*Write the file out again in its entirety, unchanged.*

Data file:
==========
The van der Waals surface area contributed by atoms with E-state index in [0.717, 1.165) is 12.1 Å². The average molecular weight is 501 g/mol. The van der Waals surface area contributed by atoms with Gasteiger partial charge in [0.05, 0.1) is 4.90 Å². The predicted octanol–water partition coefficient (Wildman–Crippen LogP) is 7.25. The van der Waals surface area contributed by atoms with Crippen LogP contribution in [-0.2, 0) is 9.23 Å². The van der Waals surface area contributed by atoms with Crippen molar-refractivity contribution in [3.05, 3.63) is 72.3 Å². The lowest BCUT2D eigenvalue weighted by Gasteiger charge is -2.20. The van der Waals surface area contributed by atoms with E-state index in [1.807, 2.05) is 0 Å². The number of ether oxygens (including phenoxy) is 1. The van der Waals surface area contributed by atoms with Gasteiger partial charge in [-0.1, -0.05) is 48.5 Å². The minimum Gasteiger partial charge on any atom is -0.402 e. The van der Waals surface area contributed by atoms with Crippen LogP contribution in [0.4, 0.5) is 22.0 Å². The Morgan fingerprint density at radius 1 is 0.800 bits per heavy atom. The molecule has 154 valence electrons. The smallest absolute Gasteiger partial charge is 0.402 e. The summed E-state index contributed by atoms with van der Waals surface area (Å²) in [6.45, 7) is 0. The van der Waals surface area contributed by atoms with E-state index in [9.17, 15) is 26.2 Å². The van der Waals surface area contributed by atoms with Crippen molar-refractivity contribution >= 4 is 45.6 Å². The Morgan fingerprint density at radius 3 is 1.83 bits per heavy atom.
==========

The van der Waals surface area contributed by atoms with E-state index in [0.717, 1.165) is 12.1 Å². The average molecular weight is 501 g/mol. The van der Waals surface area contributed by atoms with Gasteiger partial charge in [0.05, 0.1) is 4.90 Å². The predicted octanol–water partition coefficient (Wildman–Crippen LogP) is 7.25. The van der Waals surface area contributed by atoms with Crippen LogP contribution in [-0.2, 0) is 9.23 Å². The van der Waals surface area contributed by atoms with Crippen molar-refractivity contribution in [3.05, 3.63) is 72.3 Å². The lowest BCUT2D eigenvalue weighted by Gasteiger charge is -2.20. The van der Waals surface area contributed by atoms with E-state index in [1.807, 2.05) is 0 Å². The number of ether oxygens (including phenoxy) is 1. The van der Waals surface area contributed by atoms with Gasteiger partial charge in [-0.1, -0.05) is 48.5 Å². The minimum Gasteiger partial charge on any atom is -0.402 e. The van der Waals surface area contributed by atoms with Crippen LogP contribution in [0.4, 0.5) is 22.0 Å². The Morgan fingerprint density at radius 1 is 0.800 bits per heavy atom. The molecule has 154 valence electrons. The smallest absolute Gasteiger partial charge is 0.402 e. The summed E-state index contributed by atoms with van der Waals surface area (Å²) in [6.45, 7) is 0. The van der Waals surface area contributed by atoms with E-state index in [9.17, 15) is 26.2 Å². The van der Waals surface area contributed by atoms with Crippen molar-refractivity contribution >= 4 is 45.6 Å². The Morgan fingerprint density at radius 3 is 1.83 bits per heavy atom.